Figs: Because everything is activating. Everything is triggering, right? Everything. I literally feel like can not say something without triggering Teale. And, you know, I just like, you know, it's like, it's really, I'm really frustrated. And I'm not necessarily with Teale but I'm just I'm feeling that overwhelm right now. Just like, “What the fuck?”
Therapist: Is this like a just like a microcosm of life but sped up in the one hour? Kind of?
Figs: Yeah, it's just a little heavy. It feels very heavy in the season that – You know, like, I think I'm communicating one thing but it lands as something else and and now we're off in a completely different direction. Now, all of this started with I just realized this is the way it is. And it's just that's make sense. But it also is – I feel pretty defeated about it. I mean, yeah, that sucks. You're right. I can feel that way in life. At times, right. And –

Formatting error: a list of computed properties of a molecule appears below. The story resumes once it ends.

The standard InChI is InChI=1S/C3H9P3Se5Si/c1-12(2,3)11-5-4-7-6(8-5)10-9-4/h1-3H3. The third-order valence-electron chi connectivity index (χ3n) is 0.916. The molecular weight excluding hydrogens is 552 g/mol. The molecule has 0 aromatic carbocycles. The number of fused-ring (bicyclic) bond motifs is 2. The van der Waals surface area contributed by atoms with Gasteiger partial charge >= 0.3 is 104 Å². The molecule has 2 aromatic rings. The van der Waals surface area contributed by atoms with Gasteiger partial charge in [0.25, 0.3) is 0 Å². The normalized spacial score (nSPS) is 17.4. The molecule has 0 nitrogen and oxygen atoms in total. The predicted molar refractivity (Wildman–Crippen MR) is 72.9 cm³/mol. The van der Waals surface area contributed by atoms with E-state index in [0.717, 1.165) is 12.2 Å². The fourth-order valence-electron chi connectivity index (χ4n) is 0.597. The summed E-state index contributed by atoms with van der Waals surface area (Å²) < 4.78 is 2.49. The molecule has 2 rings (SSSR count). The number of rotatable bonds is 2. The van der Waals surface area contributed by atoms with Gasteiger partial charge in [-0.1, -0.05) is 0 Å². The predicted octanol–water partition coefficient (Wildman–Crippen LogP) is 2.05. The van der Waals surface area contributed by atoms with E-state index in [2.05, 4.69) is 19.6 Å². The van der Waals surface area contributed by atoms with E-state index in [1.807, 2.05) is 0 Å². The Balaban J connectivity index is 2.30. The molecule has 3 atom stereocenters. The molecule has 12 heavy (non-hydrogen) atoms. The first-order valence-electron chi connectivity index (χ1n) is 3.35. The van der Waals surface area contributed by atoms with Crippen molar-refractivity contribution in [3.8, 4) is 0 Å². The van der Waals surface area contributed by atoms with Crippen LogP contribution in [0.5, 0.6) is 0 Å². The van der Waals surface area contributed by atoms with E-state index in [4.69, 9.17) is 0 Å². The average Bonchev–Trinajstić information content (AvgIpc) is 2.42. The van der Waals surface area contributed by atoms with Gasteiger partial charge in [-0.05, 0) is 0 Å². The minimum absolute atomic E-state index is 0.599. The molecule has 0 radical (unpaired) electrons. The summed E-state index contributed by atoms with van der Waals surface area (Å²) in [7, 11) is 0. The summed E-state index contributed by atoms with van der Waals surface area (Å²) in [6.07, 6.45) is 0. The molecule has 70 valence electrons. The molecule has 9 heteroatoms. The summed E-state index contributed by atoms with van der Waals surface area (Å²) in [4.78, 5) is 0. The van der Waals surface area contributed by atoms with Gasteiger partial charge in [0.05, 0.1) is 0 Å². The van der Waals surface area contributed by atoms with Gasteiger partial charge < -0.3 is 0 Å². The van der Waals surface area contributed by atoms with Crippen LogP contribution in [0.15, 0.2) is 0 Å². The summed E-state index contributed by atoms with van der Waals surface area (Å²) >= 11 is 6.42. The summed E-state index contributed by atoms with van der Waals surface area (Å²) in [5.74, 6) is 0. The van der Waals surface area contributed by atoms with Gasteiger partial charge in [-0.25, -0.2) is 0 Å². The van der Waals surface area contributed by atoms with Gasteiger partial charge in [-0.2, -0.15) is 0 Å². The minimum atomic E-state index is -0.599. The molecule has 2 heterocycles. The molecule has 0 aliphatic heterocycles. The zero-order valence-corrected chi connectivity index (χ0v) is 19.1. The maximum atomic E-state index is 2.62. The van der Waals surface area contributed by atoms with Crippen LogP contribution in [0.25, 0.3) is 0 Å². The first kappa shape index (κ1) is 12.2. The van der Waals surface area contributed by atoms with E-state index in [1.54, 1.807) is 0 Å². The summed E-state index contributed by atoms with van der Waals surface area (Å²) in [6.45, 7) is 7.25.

Therapist: I don't experience either of you is getting triggered to a point where you're not communicating. I feel like you're communicating. I think there's just so many different reactions that are they're not out of control reactions are – they're just data points of emotion that take us off a thread. So if we're trying to simplify, maybe that's a way to sort of slow it down is to simplify a cycle to start with and then find another cycle.
Figs: [agreeing] Exactly what this is like. So here's the way I understood what happened. I'm talking – KLike I don't even know how it got on this. I honestly have no idea that might be part of the problem. I somehow got in touch with like this part of me where I can feel like I'm collapsing versus just surrendering because I see the other person has got stronger will than I do in this moment. Like they are going to take the brush.
Therapist: But like the two of us versus you.